Few detailed clinico-pathological correlations of Parkinson's disease have been published. The pathological findings in 100 patients diagnosed prospectively by a group of consultant neurologists as having idiopathic Parkinson's disease are reported. Seventy six had nigral Lewy bodies, and in all of these Lewy bodies were also found in the cerebral cortex. In 24 cases without Lewy bodies, diagnoses included progressive supranuclear palsy, multiple system atrophy, Alzheimer's disease, Alzheimer-type pathology, and basal ganglia vascular disease. The retrospective application of recommended diagnostic criteria improved the diagnostic accuracy to 82%. These observations call into question current concepts of Parkinson's disease as a single distinct morbid entity.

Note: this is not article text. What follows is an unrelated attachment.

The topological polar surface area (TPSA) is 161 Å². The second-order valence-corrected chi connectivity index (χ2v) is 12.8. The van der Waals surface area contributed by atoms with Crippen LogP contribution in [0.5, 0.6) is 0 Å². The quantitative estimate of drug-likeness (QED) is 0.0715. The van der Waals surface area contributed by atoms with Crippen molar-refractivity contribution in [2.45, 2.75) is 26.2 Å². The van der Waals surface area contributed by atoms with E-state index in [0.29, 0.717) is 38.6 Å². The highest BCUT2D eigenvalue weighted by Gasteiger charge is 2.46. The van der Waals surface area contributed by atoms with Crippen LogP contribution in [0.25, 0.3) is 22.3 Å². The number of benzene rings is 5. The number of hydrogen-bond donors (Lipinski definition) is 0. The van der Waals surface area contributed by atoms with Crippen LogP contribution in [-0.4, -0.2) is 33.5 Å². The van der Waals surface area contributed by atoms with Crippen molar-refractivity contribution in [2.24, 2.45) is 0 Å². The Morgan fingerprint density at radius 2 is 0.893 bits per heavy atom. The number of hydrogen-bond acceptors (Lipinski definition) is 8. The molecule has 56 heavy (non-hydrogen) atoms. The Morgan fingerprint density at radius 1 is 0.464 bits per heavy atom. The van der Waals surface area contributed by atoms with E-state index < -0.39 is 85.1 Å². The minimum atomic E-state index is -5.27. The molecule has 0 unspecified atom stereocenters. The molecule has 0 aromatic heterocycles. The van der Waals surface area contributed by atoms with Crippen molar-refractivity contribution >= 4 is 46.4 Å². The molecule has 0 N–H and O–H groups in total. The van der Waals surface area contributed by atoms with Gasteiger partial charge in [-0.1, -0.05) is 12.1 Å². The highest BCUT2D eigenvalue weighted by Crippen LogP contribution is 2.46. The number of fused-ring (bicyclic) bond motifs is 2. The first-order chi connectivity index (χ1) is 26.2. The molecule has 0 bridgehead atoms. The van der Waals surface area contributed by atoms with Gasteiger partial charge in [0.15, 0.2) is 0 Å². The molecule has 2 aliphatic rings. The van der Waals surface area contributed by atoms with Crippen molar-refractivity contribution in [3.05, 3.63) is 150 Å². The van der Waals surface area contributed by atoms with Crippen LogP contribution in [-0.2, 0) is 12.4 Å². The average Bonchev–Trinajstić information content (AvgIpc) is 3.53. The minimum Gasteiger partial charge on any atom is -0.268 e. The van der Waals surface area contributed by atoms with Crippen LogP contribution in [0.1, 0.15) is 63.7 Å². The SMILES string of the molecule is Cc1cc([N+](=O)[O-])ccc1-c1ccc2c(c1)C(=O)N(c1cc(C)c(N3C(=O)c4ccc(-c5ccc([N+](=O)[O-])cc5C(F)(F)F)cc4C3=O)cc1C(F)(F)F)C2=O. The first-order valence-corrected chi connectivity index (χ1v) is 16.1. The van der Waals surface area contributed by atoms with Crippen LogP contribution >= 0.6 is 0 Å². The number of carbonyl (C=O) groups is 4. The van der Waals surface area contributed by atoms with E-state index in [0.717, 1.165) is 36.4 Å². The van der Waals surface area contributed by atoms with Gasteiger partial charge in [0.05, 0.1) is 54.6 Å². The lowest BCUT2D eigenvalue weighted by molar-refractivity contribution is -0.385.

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            The accuracy of diagnosis of parkinsonian syndromes in a specialist movement disorder service.